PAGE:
Speaking before a fully packed Casper Events Center for the Boys & Girls Clubs of Central Wyoming’s annual awards breakfast, retired Lt. Col. Oliver North — a bestselling author, decorated war hero and face of the Iran-Contra scandal — provided the audience with his rules for leading with integrity.
Leading by example was one. Having situational awareness — the art of knowing what’s going on around you — and approaching life with perseverance. And finally, remembering that the company one keeps really does matter.
The speech was well received from the audience, with hearty laughter at his jokes and the elicitation of thousands of dollars in new donations for the Boys and Girls Club following North’s own contribution of a $1,000 check to an already healthy haul for the organization. But for all the rapt attention to his speech, little acknowledgement was given to the record of an individual boasting one of the most polarizing legacies of any political figure of the 1980s.
However controversial his past, North received a similar reception to those of past guests to the breakfast, recognized for his accomplishments in the field, his service in coordinating military and intelligence efforts against American adversaries, and a nod to his brief stint as president of the National Rifle Association, which ended with his ouster by Chief Executive Wayne LaPierre this past spring.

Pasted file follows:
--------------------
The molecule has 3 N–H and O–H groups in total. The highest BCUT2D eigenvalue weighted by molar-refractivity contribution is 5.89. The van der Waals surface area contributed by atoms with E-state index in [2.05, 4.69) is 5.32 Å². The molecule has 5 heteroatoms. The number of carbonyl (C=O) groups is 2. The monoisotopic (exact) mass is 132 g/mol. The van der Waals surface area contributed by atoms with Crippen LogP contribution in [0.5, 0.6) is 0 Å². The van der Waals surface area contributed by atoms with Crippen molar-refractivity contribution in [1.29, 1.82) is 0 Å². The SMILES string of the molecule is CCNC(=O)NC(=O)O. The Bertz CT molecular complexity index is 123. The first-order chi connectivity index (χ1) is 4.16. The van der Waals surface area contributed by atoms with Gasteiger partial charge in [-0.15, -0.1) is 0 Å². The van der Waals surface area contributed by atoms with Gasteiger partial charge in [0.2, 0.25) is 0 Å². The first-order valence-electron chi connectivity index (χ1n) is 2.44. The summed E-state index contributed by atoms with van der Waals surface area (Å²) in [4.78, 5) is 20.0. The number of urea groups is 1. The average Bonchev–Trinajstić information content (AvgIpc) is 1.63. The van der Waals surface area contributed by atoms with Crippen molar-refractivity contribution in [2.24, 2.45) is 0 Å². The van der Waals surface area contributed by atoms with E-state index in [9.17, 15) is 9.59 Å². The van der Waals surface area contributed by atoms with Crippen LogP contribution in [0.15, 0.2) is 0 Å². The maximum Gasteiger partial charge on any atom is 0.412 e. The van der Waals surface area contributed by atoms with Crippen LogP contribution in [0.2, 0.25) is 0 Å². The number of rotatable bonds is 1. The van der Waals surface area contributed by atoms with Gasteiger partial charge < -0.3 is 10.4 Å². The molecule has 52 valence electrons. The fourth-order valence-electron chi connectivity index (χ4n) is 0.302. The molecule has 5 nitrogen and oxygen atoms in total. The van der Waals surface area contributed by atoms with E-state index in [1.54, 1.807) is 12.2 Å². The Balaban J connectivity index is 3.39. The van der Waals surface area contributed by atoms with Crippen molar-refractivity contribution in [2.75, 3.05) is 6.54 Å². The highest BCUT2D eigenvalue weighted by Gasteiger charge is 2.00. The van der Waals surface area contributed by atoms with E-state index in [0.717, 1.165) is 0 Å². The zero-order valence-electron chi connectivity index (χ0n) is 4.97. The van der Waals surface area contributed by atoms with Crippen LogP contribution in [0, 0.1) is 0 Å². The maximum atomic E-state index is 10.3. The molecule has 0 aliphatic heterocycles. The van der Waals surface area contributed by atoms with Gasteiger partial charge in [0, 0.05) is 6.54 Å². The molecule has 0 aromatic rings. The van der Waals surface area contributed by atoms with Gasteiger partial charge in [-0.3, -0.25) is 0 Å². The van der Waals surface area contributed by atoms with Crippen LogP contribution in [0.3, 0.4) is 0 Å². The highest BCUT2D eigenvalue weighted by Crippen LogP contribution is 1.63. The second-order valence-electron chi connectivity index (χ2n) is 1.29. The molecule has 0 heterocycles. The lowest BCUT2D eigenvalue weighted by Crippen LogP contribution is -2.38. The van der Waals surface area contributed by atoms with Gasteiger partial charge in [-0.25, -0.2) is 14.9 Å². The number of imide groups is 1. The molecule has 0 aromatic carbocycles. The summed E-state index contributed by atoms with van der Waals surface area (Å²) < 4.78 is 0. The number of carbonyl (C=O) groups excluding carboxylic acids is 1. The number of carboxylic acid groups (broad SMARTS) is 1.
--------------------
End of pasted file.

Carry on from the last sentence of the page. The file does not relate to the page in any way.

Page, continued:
No recognition of the scandal that made up the meat of his bestselling autobiography — an autographed copy of which served as the centerpiece for each table — was included in any of the morning’s largely innocuous remarks from politicians such as Sen. John Barrasso and Gov. Mark Gordon, who welcomed North to our “small town with long streets” and acknowledged that the United States is a country where “we can make our own future,” underscored by the ethic of “doing things right, in the right way.”
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Such an attitude was embraced by North, who praised the values of groups like the United States Marine Corps — which he said values individuals like those taught in the Boys & Girls Clubs of America — and in establishing a morality that differentiates Americans from those responsible for perpetuating terrorism in the Middle East — a region that has consistently been under some form of occupation by the United States or another Western nation since the close of World War II.
“President Bush once said that ‘evil men are served by conscience,’” North told the crowd. “Young people under radical Islam are taught to hate, to kill, and to kill themselves to kill us. Consider the difference between that and what young people are taught in those Boys and Girls Clubs.”
“The difference in what they’re taught,” he added, “defines the difference between who we are and who they are.”
Most importantly, North told the crowd that great leaders lead by example and that, while words are important, “actions are too,” both for one’s own self and for the people they surround themselves with.
“Those with whom you associate are going to define who you are,” he said.